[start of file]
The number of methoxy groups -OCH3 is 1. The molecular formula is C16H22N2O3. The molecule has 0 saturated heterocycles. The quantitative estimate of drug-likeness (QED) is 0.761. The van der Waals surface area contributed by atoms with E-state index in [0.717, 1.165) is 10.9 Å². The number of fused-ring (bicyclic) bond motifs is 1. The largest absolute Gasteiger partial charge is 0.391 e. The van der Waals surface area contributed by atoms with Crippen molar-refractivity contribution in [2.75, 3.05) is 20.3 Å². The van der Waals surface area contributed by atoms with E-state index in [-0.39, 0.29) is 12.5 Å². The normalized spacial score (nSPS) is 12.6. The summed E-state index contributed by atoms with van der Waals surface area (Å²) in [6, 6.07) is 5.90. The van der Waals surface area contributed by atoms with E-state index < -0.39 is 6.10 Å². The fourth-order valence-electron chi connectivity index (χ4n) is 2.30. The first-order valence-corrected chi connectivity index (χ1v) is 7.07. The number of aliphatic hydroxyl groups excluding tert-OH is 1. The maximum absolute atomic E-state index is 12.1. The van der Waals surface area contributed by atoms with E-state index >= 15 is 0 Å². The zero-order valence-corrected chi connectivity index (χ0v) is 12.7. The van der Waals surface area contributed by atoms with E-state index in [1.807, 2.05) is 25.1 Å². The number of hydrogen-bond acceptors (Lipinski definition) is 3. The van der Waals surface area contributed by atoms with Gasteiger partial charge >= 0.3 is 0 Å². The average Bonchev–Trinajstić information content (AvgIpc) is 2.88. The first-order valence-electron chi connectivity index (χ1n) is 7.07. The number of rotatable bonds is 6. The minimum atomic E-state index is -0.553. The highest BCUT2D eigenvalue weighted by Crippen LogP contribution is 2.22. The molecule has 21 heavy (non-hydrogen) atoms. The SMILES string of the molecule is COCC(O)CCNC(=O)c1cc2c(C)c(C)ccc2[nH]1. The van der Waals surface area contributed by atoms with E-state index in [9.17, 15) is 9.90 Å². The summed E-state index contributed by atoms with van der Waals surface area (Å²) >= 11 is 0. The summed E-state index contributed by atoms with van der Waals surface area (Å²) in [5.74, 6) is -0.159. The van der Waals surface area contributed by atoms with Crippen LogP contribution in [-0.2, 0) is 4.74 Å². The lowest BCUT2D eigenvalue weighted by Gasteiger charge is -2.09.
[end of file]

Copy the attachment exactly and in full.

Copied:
The number of methoxy groups -OCH3 is 1. The molecular formula is C16H22N2O3. The molecule has 0 saturated heterocycles. The quantitative estimate of drug-likeness (QED) is 0.761. The van der Waals surface area contributed by atoms with E-state index in [0.717, 1.165) is 10.9 Å². The number of fused-ring (bicyclic) bond motifs is 1. The largest absolute Gasteiger partial charge is 0.391 e. The van der Waals surface area contributed by atoms with Crippen molar-refractivity contribution in [2.75, 3.05) is 20.3 Å². The van der Waals surface area contributed by atoms with E-state index in [-0.39, 0.29) is 12.5 Å². The normalized spacial score (nSPS) is 12.6. The summed E-state index contributed by atoms with van der Waals surface area (Å²) in [6, 6.07) is 5.90. The van der Waals surface area contributed by atoms with E-state index < -0.39 is 6.10 Å². The fourth-order valence-electron chi connectivity index (χ4n) is 2.30. The first-order valence-corrected chi connectivity index (χ1v) is 7.07. The number of aliphatic hydroxyl groups excluding tert-OH is 1. The maximum absolute atomic E-state index is 12.1. The van der Waals surface area contributed by atoms with E-state index >= 15 is 0 Å². The zero-order valence-corrected chi connectivity index (χ0v) is 12.7. The van der Waals surface area contributed by atoms with E-state index in [1.807, 2.05) is 25.1 Å². The number of hydrogen-bond acceptors (Lipinski definition) is 3. The van der Waals surface area contributed by atoms with Gasteiger partial charge >= 0.3 is 0 Å². The average Bonchev–Trinajstić information content (AvgIpc) is 2.88. The first-order valence-electron chi connectivity index (χ1n) is 7.07. The number of rotatable bonds is 6. The minimum atomic E-state index is -0.553. The highest BCUT2D eigenvalue weighted by Crippen LogP contribution is 2.22. The molecule has 21 heavy (non-hydrogen) atoms. The SMILES string of the molecule is COCC(O)CCNC(=O)c1cc2c(C)c(C)ccc2[nH]1. The van der Waals surface area contributed by atoms with E-state index in [9.17, 15) is 9.90 Å². The summed E-state index contributed by atoms with van der Waals surface area (Å²) >= 11 is 0. The summed E-state index contributed by atoms with van der Waals surface area (Å²) in [5.74, 6) is -0.159. The van der Waals surface area contributed by atoms with Crippen LogP contribution in [-0.2, 0) is 4.74 Å². The lowest BCUT2D eigenvalue weighted by Gasteiger charge is -2.09.